Rather than using a service, I’m donating 1 hour each week to pair up with anyone needing help with Ruby, Objective-C, or any other programming. The only request I have is that I’ll be recording the sessions for others to share. If I don’t know the answer, we’ll go through the process of finding out the solution where we don’t just copy and paste answers from Stackoverflow.

If you’re interested, please email me at my name at this domain with [selfthis] in the subject line along with your name, question/subject, and available time . I’ll reply with the time. Let me know if you absolutely need the instant gratification.

We can pair up using VNC, Skype, or Hangout.

The reason I’m doing this is to give back something for all the things the community has given me, there aren’t any other motivation other than the fact that hopefully I helped someone and his/her benefited from my existence.

Changes

It’s hard to believe how much things have changed since I took the position at where I work. I haven’t been actively screencasting, something I enjoyed knowing others find them useful or entertaining. My promise made to myself to actively learn someting new also haulted. Working 16 hours a day took its toll on me and especially my family.

That all stops starting next week.

I’m going back to consulting and will only take on a position where I can balance both work and life. That does not mean I’ll stop pouring my heart into the work – I’m simply not built that way. But work little smarter and better rather than working unproductively without rest. That means that I won’t cater to constant panic of others that are not really something to panic about.

I will be taking a short rest to recharge my battery and will actively make contents and contribute to the communities that helped me so much, so please keep you eyes on this blog.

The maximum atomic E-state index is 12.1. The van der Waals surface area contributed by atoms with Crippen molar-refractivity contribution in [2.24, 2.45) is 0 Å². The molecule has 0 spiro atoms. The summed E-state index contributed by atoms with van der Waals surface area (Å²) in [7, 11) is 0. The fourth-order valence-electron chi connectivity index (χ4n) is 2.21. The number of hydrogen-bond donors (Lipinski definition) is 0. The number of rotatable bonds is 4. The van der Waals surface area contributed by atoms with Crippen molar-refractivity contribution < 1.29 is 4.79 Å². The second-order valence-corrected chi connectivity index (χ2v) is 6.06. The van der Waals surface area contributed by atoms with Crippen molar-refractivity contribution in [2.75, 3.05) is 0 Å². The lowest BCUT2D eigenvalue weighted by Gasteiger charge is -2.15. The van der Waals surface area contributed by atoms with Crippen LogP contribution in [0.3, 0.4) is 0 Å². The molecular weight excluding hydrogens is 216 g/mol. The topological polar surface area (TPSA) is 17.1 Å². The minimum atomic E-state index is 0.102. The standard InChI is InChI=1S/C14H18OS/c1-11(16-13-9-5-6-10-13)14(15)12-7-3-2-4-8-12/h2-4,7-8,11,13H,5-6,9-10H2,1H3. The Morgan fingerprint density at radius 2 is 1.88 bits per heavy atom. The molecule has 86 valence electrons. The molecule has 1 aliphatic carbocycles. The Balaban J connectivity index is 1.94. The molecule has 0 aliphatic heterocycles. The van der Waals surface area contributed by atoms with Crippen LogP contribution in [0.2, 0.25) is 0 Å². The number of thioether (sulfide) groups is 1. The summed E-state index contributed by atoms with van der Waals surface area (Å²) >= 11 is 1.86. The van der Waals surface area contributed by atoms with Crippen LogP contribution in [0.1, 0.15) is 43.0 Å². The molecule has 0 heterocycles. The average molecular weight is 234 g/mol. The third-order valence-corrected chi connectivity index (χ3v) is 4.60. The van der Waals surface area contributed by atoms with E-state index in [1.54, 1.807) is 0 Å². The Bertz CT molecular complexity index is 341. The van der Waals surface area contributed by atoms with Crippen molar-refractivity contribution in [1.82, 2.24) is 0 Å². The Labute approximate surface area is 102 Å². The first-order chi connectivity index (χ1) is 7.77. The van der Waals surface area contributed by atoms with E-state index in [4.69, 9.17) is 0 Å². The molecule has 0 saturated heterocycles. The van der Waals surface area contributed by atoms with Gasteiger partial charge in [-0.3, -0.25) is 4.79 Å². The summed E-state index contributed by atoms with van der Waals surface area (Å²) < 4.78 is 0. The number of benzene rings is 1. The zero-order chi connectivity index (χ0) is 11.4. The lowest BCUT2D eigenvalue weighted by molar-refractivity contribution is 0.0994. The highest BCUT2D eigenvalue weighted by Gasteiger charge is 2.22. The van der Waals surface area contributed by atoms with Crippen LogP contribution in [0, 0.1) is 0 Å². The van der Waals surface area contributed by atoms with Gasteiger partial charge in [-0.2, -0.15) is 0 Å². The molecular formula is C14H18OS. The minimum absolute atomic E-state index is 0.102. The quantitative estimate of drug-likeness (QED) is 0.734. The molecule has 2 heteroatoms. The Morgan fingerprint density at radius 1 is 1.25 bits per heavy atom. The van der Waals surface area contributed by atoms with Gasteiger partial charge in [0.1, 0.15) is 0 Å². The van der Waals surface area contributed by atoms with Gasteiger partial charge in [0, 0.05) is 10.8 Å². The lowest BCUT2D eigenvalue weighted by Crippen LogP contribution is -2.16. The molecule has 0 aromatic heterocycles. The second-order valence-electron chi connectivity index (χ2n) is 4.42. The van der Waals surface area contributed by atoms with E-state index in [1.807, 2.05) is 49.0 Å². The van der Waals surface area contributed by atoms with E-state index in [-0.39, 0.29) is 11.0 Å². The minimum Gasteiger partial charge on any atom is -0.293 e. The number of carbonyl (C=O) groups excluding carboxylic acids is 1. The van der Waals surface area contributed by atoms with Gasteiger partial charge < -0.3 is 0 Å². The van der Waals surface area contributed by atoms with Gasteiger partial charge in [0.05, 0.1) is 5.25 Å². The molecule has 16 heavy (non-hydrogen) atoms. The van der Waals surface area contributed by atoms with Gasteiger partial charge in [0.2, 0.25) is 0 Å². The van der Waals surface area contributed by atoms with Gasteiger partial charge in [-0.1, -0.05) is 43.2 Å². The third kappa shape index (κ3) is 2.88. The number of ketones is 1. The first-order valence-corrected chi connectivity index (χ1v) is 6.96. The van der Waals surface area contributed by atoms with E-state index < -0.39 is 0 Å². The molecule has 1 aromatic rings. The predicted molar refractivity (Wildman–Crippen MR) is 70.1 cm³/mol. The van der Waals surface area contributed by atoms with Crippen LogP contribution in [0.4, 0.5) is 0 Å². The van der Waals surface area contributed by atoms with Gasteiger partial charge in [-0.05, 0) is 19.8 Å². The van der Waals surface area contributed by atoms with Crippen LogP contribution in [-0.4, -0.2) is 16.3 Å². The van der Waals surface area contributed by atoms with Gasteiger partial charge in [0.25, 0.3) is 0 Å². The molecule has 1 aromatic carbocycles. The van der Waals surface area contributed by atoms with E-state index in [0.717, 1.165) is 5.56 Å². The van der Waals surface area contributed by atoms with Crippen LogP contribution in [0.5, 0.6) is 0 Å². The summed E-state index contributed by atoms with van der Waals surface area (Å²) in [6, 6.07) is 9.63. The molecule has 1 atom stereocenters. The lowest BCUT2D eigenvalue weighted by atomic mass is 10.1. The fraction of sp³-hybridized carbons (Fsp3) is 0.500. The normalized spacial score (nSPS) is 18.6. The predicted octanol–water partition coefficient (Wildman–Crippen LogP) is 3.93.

If you need a polyglot, please don’t hesitate to ping me at joon at this domain.

Resources for Learning To Write Unit Tests in iOS and Cocoa

I used to joke that writing unit tests for iOS development is not necessary since there’s a compiler and laugh real hard. What I realized was that some people thought that it wasn’t a joke. Even worse, when I asked about unit tests during interviews, some candidates didn’t know how to write tests.

The root cause of this, as I see it, is that writing tests aren’t really covered at Apple’s developer documentations. And with all the new boot camps and training courses turning out iOS developers not covering testing at all, testing issue escalates to yet another level.

Here are a list of my recommendations to get started. I will create screencasts on iOS development in the future since I have more time and will ALWAYS show tests along with anything I do. Hope this helps and ping me with any questions, I’ll do my best to help.

Screencasts

Great screencasts by Jon Reid with real world examples
UIViewController TDD
iOS Model-View-Controller TDD
Objective-C TDD Example
Lynda.com has a course based on Xcode 4, but just about all the stuff still applies.

Books
Test-Driven iOS Development (Developer’s Library)
Test Driven Development: By Example

Blogs/Online
Since you’re already here, please check again for contents as I create them regularly (hopefully) ;)
Quality Coding for iOS Developers – Jon Reid
devmonologue.com – start with Introduction to Test Driven iOS Development